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Equifax Megabreach: What Not to Do

Thursday, September 14, 2017   (0 Comments)
Posted by: Mary Mack
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Equifax Megabreach: What Not to Do

Equifax, reeling after the alleged executive stock sales prior to disclosure of a breach impacting 143 million consumers’ aggregated credit data, suffered a major stock drop. 

ABA Legal Rebel, Josh Browder, modified his parking ticket bot to generate the small claims forms to sue Equifax for $25,000 without a lawyer. Browder, whose information was part of the breach, is quoted as saying, “I hope that my product will replace lawyers, and, with enough success, bankrupt Equifax.”

Zeynap Tufekci, in the New York Times, cuts most deeply comparing the credit impacting consequences of her late library book return to the consequences the executives at Equifax for the breach.  She calls the breach “maddening” because of the “unforgiving way” the credit industry handles the smallest credit blemishes.

Originally blaming an open source software vulnerability for the breach, the company later named an unpatched Apache Struts application.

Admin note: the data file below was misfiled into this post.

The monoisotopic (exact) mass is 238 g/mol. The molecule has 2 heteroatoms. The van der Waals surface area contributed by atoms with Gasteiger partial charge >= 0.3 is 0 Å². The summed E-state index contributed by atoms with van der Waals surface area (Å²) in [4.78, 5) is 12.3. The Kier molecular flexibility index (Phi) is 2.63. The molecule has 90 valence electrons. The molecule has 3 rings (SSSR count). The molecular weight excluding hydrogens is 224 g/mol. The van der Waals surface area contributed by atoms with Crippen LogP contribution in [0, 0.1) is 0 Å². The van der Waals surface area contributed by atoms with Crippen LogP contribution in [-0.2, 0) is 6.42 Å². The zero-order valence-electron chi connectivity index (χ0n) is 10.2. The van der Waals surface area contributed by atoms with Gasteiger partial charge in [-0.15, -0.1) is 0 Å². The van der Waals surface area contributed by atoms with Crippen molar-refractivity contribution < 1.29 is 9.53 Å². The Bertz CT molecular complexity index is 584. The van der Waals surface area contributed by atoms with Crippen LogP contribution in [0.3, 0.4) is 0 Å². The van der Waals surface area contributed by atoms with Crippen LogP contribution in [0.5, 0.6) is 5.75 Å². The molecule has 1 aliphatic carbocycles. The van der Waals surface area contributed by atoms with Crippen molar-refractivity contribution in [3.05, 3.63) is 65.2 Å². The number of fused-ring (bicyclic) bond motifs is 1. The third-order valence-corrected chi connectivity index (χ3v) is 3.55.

According to Bloomberg, Rene Gielen, vice president at the Apache Software Foundation, said in an email to Bloomberg Thursday that the group doesn’t have reliable information on how long it takes companies to apply patches for vulnerabilities. While firms usually act within hours or days after an announcement, some companies don’t patch for years, he said.

According to Ars Technica, in its coverage last March of the mitigation of the Struts vulnerability, patching the “security hole was labor intensive and difficult, in part because it involved downloading an updated version of Struts and then using it to rebuild all apps that used older, buggy Struts versions.”  

MoFo’s John P. Carlin and  David Newman critique the Equifax response, with tips for future breaches in CNBC.  MoFo stated that the response should never be part of the problem. Initially, consumers inquiring about whether their information was part of the breach appeared to need to waive future litigation rights.

As shocking as this breach was, it is not the first and is not the last. Kim Crawley compares some of the more recent high profile breaches, including root causes and the public relations handling in this article

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